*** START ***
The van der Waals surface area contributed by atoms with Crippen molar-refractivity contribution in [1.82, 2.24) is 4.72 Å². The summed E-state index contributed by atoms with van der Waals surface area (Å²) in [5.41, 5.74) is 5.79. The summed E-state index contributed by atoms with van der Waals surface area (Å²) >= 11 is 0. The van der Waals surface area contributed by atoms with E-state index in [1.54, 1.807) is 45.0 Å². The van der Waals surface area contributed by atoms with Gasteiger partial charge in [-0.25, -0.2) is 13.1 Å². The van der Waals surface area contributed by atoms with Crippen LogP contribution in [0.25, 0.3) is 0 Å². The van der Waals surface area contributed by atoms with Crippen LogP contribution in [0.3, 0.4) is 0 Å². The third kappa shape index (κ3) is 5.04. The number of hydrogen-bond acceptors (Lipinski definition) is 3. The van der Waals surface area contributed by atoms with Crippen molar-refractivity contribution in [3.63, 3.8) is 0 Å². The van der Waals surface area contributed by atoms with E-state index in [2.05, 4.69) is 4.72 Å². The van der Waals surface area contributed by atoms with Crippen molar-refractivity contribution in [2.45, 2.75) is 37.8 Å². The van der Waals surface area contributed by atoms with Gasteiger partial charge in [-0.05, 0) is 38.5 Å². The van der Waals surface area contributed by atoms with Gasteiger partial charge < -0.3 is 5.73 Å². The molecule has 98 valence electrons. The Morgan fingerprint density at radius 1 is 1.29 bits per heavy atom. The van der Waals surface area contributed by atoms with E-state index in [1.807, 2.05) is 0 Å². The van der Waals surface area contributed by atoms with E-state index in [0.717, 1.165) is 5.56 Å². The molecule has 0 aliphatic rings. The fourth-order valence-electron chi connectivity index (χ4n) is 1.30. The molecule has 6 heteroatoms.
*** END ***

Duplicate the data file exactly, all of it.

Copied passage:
The van der Waals surface area contributed by atoms with Crippen molar-refractivity contribution in [1.82, 2.24) is 4.72 Å². The summed E-state index contributed by atoms with van der Waals surface area (Å²) in [5.41, 5.74) is 5.79. The summed E-state index contributed by atoms with van der Waals surface area (Å²) >= 11 is 0. The van der Waals surface area contributed by atoms with E-state index in [1.54, 1.807) is 45.0 Å². The van der Waals surface area contributed by atoms with Gasteiger partial charge in [-0.25, -0.2) is 13.1 Å². The van der Waals surface area contributed by atoms with Crippen LogP contribution in [0.25, 0.3) is 0 Å². The van der Waals surface area contributed by atoms with Crippen LogP contribution in [0.3, 0.4) is 0 Å². The third kappa shape index (κ3) is 5.04. The number of hydrogen-bond acceptors (Lipinski definition) is 3. The van der Waals surface area contributed by atoms with Crippen molar-refractivity contribution in [3.63, 3.8) is 0 Å². The van der Waals surface area contributed by atoms with E-state index in [2.05, 4.69) is 4.72 Å². The van der Waals surface area contributed by atoms with Crippen molar-refractivity contribution in [2.45, 2.75) is 37.8 Å². The van der Waals surface area contributed by atoms with Gasteiger partial charge in [-0.05, 0) is 38.5 Å². The van der Waals surface area contributed by atoms with Gasteiger partial charge < -0.3 is 5.73 Å². The molecule has 98 valence electrons. The Morgan fingerprint density at radius 1 is 1.29 bits per heavy atom. The van der Waals surface area contributed by atoms with E-state index in [1.807, 2.05) is 0 Å². The van der Waals surface area contributed by atoms with E-state index in [0.717, 1.165) is 5.56 Å². The molecule has 0 aliphatic rings. The fourth-order valence-electron chi connectivity index (χ4n) is 1.30. The molecule has 6 heteroatoms.